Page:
Wednesday, May 16, 2012

May 14 Hammerfest Report

For years I have gone out on the days of the time trial stages of such world class events as the Tour de France to test myself against the clock. I ride a bike for many reasons, but going fast easily surpasses all of my other excuses to hop on the bike. I am an adrenaline junkie, a speed freak. I have a Ricky Bobby complex: I wanna go FAST!

You can imagine my excitement, then, when the productive people of the Southern Indiana Triathlon Team (Jeff, Anna, et al - THANKS!) decided to stage a series of time trial races last year. I participated in two of the five events, the first and the last. In between I morphed into an ultra runner mountain goat - or at least I attempted to. This year looks to be the same for me. I participated in the May Hammerfest and will likely not have another go at it until the September edition due to galavanting through the Rocky Mountain states. (Sure, gas prices are up, but I intend to spend a little more time hunting and gathering . . .)

Given my recent return to good cycling form in which my power was high enough to sustain high (for me!) speeds while training, I looked forward to this week's race. However, with the clock quickly moving toward the Bighorn 100, I also needed to log a long run this past weekend. On Saturday morning I ran more than 28 miles at an ave HR of 140 (73%). I turned my ankle during that run, apparently to stay with the trend of doing such a thing early in my summer trail ultra preparation. Though I felt reasonably strong at the end of that run, experience has taught me that running more in one run than I have averaged per week over the previous several months had certainly caused significant damage to my legs. Looking back, the yearly inversion of the right ankle was a perfect fit for the drama moment, but it likely had little affect on my cycling performance.

The now blackened ankle just after the run.
Needless to say, I showed up at the Hammer with weakened legs. Honestly, though, thought that I was stronger than my showing suggested. The event started out poorly when the lady (owner/manager/clerk???) at the market near the start line stopped letting people use the restroom. I was going to buy some Gatorade, out of desperation(!!), but she claimed the toilet was broken. Arrgh! I am NOT the type to soil myself in order to go fast or even to finish an event. Nor would I consider doing something disrespectful to lovely Kristy! Yuck!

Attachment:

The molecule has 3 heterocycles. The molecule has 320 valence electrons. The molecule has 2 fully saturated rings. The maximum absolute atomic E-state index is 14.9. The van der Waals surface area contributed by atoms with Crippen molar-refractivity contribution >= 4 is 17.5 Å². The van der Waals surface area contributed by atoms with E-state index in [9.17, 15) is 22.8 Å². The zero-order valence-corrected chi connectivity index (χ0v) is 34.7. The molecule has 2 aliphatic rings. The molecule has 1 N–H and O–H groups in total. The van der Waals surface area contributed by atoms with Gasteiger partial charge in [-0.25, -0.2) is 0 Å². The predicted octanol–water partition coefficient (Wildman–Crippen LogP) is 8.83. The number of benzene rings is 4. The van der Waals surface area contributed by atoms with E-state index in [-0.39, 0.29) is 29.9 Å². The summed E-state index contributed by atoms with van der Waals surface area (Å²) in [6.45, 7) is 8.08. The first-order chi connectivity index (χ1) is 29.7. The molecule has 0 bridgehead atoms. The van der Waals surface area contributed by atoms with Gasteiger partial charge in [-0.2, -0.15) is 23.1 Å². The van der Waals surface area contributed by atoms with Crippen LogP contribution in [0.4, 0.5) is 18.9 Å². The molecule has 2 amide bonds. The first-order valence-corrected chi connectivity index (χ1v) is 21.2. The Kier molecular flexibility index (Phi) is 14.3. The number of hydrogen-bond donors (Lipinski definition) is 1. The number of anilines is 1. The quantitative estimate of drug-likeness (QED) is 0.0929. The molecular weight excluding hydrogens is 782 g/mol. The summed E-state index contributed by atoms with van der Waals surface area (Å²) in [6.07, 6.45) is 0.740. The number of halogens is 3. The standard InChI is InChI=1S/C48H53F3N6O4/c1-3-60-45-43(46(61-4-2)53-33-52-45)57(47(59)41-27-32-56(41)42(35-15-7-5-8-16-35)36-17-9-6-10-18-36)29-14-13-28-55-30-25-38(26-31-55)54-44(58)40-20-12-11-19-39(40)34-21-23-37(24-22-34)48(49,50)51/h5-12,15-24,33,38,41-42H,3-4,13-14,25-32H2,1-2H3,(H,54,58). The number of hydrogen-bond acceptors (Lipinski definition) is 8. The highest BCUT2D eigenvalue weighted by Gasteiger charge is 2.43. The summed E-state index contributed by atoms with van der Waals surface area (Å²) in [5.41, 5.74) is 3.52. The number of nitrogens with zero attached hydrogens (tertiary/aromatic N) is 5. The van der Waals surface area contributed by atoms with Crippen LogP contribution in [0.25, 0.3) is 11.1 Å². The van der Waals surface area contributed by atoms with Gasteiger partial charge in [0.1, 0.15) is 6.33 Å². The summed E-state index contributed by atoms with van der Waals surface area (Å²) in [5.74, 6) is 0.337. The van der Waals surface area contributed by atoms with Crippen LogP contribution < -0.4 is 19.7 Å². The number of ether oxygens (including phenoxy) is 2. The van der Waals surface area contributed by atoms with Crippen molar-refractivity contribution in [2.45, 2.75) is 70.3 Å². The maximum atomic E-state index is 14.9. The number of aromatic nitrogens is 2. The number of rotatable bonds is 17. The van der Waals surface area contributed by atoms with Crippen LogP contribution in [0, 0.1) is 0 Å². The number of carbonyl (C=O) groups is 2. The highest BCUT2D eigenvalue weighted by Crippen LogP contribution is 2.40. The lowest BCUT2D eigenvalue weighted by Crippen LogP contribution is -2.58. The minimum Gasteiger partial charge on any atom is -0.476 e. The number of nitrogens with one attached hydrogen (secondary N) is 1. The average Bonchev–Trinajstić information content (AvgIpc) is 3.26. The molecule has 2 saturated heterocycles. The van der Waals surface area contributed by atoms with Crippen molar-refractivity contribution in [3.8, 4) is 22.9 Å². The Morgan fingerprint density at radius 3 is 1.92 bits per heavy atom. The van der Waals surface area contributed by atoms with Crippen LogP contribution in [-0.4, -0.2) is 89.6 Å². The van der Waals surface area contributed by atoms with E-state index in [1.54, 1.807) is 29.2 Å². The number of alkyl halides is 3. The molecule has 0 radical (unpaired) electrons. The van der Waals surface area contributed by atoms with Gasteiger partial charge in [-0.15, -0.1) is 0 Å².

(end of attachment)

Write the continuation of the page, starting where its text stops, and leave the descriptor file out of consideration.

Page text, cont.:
The ride itself was great - for about four minutes. I powered into the light wind at just as I have in practice lately, but I soon found my pace dropping as my legs refused to sustain the power. Bummer. I watched as my average pace slipped for several miles before the course turned and a tailwind leveled the pace out. It should have increased my speed, but my legs just weren't up to it. I pushed hard enough to get the burn, but the push had no authority or demand. My mind was giving those pedals hell, but my legs seemed to kindly nudge them into motion. I simply wanted to get back to the start/finish line. The data file below shows most of the ride. I failed to start the watch until I was about 20 seconds in. My time of 28:07 (25.7 mph) was my slowest in three tries.

The Polar RCX5 data file for most of the 12-mile ride.
After crossing the line I reset the Polar RCX5 and started a cool down. About a mile into this I returned to the start/finish area and decided to take another loop. Within minutes of starting that, out of frustration, I started pushing hard enough to increase my HR to just below my tempo rate. I held it there throughout the loop. This effort, not tapping so deeply into the muscle fibers recovering from that long run, proved to be easily sustainable - and enjoyable! My time of 30:25 (23.7 mph) was much more typical of this type of effort than the first lap in which the muscles were not able to produce maximum power at a higher effort.

The Polar RCX5 overview of the "cool down" lap.
As usual, I enjoyed the race and the people who attended. What a great group of like-minded people to hang out with! It is especially nice to talk to and kid around with people who care about their health and are not overly competitive to the point of being repulsive. I do this stuff for fun and the fun factor is increased significantly when the experiences are shared with competitive yet affable people.  This year's hammer turned out to be a big rubber mallet. And that was good, because I have been in need of one since I splintered mine last year.

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